“We find that the heat uptake of the global oceans has doubled since about 1997, compared to what took place prior to that over the industrial era. And that was a surprising result to us,” he added.

The immensity and relative chill of the world's oceans mean the absorption of even a few tenths of a degree of warming has serious consequences for Earth's energy balance, Gleckler and his colleagues said. When oceans bear the brunt of taking in man-made heat, it stops the surface from getting even warmer from the heat-trapping gases spewed by the burning of fossil fuels.

Over time however, as the oceans get warmer at depth they will take in less heat. This means warming stays in the air and on land surface, and the 90 percent absorption from the oceans starts to fall, said study co-author Chris Forest of Pennsylvania State University.

Jane Lubchenco,, a marine sciences professor at Oregon State University, and the former chief of the National Oceanic and Atmospheric Administration, said the findings "have potentially serious consequences for life in the oceans as well as for patterns of ocean circulation, storm tracks and storm intensity."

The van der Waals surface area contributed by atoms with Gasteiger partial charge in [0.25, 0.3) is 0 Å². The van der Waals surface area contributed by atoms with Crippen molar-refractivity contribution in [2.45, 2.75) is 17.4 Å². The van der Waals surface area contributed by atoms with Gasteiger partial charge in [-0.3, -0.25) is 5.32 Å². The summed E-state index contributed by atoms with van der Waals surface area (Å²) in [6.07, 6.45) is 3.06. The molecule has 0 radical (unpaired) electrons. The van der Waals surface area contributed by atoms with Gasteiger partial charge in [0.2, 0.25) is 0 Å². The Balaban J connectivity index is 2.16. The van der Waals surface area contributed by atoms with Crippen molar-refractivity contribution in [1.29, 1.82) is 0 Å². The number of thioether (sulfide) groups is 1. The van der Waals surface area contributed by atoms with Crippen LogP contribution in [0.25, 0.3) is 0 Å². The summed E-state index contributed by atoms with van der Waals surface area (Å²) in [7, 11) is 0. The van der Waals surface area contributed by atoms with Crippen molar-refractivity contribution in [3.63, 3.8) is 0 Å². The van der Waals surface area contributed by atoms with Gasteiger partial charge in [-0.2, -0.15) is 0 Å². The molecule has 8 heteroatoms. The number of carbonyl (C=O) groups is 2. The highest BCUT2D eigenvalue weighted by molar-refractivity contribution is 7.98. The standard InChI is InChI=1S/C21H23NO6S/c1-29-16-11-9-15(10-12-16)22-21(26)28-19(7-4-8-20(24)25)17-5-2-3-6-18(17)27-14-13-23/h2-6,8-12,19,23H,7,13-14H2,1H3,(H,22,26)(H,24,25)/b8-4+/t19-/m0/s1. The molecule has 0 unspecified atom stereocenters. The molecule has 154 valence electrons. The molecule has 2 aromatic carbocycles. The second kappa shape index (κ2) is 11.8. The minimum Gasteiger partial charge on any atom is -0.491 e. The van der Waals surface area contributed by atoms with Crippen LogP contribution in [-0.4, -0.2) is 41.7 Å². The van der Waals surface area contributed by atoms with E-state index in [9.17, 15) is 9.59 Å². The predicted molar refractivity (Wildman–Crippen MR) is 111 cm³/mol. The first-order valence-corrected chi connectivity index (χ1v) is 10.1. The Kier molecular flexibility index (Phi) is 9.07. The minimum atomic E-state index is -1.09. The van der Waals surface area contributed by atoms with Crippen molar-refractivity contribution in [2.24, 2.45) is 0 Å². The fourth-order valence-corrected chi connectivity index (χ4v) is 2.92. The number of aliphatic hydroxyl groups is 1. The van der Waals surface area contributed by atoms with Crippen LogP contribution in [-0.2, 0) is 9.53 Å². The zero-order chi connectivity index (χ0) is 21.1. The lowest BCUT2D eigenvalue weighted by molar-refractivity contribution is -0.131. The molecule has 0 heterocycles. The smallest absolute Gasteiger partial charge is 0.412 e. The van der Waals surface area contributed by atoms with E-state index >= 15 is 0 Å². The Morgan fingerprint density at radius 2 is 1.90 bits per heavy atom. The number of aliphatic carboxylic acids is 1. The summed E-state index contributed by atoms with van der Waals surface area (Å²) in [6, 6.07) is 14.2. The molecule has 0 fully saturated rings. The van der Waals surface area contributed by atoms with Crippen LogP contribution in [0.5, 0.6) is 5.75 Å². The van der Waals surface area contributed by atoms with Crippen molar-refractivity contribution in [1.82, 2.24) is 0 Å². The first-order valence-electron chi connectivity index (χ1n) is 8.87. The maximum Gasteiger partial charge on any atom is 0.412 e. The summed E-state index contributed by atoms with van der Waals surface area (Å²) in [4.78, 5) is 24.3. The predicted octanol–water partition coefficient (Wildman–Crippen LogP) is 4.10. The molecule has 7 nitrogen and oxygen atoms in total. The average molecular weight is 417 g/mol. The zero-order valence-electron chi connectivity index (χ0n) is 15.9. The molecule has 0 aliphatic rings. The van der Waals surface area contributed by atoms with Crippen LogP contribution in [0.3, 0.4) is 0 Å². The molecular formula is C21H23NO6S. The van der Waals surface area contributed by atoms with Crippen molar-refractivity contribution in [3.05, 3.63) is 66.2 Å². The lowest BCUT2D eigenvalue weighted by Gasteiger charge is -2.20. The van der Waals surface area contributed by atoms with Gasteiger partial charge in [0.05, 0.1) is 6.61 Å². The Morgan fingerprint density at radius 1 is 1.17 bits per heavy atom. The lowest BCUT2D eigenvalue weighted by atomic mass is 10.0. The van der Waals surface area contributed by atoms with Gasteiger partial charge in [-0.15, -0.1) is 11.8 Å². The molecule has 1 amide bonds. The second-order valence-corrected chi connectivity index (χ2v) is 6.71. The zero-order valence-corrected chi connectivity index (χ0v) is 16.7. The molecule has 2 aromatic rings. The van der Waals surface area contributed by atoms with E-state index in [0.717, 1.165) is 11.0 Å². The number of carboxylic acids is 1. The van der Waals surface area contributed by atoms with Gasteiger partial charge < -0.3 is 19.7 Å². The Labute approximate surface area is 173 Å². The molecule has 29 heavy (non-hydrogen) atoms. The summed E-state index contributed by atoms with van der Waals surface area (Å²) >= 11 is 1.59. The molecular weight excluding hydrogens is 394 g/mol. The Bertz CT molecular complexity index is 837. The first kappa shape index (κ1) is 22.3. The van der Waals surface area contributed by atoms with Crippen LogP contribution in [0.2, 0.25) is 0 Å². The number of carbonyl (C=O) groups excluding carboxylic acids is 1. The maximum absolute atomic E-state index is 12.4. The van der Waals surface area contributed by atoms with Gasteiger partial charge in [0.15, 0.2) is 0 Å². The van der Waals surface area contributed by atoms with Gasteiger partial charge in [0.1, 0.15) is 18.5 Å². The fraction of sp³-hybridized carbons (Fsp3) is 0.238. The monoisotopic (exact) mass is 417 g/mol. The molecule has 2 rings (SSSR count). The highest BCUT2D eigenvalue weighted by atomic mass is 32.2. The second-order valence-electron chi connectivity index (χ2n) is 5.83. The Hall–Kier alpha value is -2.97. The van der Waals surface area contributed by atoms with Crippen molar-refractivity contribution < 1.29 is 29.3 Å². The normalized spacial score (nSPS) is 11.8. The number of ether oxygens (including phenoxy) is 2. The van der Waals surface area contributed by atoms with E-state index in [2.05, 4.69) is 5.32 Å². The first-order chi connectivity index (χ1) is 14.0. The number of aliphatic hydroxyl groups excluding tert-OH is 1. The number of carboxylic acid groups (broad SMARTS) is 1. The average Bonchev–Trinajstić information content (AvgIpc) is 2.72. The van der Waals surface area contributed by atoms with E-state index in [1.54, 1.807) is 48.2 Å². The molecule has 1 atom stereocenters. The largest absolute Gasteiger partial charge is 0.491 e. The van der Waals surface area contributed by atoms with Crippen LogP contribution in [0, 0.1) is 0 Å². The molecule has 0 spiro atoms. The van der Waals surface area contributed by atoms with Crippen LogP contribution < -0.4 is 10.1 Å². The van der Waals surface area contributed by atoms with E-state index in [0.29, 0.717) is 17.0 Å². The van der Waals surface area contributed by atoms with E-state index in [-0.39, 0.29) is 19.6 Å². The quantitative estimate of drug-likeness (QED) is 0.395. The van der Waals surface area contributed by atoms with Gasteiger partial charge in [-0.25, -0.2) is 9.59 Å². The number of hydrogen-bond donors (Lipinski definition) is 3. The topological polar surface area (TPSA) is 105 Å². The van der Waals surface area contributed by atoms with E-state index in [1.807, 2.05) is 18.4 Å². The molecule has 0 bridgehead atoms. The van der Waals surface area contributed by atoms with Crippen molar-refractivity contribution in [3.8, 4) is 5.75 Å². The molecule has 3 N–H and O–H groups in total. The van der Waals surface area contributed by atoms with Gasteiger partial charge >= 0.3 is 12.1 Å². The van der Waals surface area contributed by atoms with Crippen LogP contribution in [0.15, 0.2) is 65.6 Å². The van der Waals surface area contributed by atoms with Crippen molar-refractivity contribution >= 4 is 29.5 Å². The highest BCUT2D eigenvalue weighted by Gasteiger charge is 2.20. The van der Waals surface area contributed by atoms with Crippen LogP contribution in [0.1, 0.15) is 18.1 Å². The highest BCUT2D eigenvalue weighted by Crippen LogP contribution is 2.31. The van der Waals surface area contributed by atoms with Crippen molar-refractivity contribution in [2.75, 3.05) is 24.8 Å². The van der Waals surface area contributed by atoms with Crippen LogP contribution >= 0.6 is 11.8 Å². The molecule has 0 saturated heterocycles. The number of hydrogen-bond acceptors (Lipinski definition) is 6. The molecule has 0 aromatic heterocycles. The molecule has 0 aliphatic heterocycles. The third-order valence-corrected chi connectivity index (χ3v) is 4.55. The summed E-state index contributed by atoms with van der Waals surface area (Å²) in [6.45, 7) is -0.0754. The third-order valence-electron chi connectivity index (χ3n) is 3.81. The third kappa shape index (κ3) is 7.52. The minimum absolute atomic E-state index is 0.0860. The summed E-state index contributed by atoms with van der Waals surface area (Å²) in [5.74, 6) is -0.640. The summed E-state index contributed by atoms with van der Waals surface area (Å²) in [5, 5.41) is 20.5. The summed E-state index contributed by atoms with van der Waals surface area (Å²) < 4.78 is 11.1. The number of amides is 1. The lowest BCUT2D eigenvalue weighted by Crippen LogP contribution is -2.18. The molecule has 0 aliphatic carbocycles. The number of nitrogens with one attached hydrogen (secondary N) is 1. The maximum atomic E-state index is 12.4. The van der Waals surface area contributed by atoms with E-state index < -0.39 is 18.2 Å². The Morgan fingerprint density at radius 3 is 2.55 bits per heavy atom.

The researchers published their findings Monday in the journal Nature Climate Change.

This report contains material from Reuters and the Associated Press.

You've read  of  free articles. Subscribe to continue.

Dear Reader,

About a year ago, I happened upon this statement about the Monitor in the Harvard Business Review – under the charming heading of “do things that don’t interest you”:

“Many things that end up” being meaningful, writes social scientist Joseph Grenny, “have come from conference workshops, articles, or online videos that began as a chore and ended with an insight. My work in Kenya, for example, was heavily influenced by a Christian Science Monitor article I had forced myself to read 10 years earlier. Sometimes, we call things ‘boring’ simply because they lie outside the box we are currently in.”

If you were to come up with a punchline to a joke about the Monitor, that would probably be it. We’re seen as being global, fair, insightful, and perhaps a bit too earnest. We’re the bran muffin of journalism.

But you know what? We change lives. And I’m going to argue that we change lives precisely because we force open that too-small box that most human beings think they live in.

The Monitor is a peculiar little publication that’s hard for the world to figure out. We’re run by a church, but we’re not only for church members and we’re not about converting people. We’re known as being fair even as the world becomes as polarized as at any time since the newspaper’s founding in 1908.

We have a mission beyond circulation, we want to bridge divides. We’re about kicking down the door of thought everywhere and saying, “You are bigger and more capable than you realize. And we can prove it.”

If you’re looking for bran muffin journalism, you can subscribe to the Monitor for $15. You’ll get the Monitor Weekly magazine, the Monitor Daily email, and unlimited access to CSMonitor.com.